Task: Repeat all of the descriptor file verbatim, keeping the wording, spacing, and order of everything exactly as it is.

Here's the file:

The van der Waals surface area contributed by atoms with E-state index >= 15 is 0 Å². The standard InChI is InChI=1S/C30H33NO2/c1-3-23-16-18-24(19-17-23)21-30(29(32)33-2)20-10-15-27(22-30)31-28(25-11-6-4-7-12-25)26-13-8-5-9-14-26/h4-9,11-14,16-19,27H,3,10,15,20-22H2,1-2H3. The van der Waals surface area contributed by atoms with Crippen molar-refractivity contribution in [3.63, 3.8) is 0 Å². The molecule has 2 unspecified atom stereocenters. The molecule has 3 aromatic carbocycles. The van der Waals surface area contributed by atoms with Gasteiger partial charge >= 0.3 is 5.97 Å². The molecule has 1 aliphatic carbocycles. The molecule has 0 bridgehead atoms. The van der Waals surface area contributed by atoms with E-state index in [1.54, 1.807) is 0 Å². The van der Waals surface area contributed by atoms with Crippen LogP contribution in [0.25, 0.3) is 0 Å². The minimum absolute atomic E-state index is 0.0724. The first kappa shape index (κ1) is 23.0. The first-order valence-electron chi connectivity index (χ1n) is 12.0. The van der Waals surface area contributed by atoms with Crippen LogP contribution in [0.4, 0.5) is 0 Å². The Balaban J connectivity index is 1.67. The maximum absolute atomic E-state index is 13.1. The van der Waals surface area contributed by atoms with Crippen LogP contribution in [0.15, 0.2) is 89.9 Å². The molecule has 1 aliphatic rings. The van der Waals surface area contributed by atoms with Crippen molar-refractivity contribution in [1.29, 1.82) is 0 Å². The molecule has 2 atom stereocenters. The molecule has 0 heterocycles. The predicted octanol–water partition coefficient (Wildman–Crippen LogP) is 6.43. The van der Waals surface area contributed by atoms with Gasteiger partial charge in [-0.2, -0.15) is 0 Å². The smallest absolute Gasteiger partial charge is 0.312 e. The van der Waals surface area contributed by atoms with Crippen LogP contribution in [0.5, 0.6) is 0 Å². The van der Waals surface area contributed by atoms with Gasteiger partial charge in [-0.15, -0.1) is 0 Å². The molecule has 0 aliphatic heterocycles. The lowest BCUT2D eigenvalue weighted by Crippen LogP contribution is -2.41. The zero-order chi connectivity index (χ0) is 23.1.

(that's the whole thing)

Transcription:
The van der Waals surface area contributed by atoms with E-state index >= 15 is 0 Å². The standard InChI is InChI=1S/C30H33NO2/c1-3-23-16-18-24(19-17-23)21-30(29(32)33-2)20-10-15-27(22-30)31-28(25-11-6-4-7-12-25)26-13-8-5-9-14-26/h4-9,11-14,16-19,27H,3,10,15,20-22H2,1-2H3. The van der Waals surface area contributed by atoms with Crippen molar-refractivity contribution in [3.63, 3.8) is 0 Å². The molecule has 2 unspecified atom stereocenters. The molecule has 3 aromatic carbocycles. The van der Waals surface area contributed by atoms with Gasteiger partial charge >= 0.3 is 5.97 Å². The molecule has 1 aliphatic carbocycles. The molecule has 0 bridgehead atoms. The van der Waals surface area contributed by atoms with E-state index in [1.54, 1.807) is 0 Å². The van der Waals surface area contributed by atoms with Crippen LogP contribution in [0.25, 0.3) is 0 Å². The minimum absolute atomic E-state index is 0.0724. The first kappa shape index (κ1) is 23.0. The first-order valence-electron chi connectivity index (χ1n) is 12.0. The van der Waals surface area contributed by atoms with Crippen LogP contribution in [0.4, 0.5) is 0 Å². The Balaban J connectivity index is 1.67. The maximum absolute atomic E-state index is 13.1. The van der Waals surface area contributed by atoms with Crippen LogP contribution in [0.15, 0.2) is 89.9 Å². The molecule has 1 aliphatic rings. The van der Waals surface area contributed by atoms with Crippen molar-refractivity contribution in [1.29, 1.82) is 0 Å². The molecule has 2 atom stereocenters. The molecule has 0 heterocycles. The predicted octanol–water partition coefficient (Wildman–Crippen LogP) is 6.43. The van der Waals surface area contributed by atoms with Gasteiger partial charge in [-0.2, -0.15) is 0 Å². The smallest absolute Gasteiger partial charge is 0.312 e. The van der Waals surface area contributed by atoms with Crippen LogP contribution in [0.5, 0.6) is 0 Å². The van der Waals surface area contributed by atoms with Gasteiger partial charge in [-0.15, -0.1) is 0 Å². The molecule has 0 aliphatic heterocycles. The lowest BCUT2D eigenvalue weighted by Crippen LogP contribution is -2.41. The zero-order chi connectivity index (χ0) is 23.1.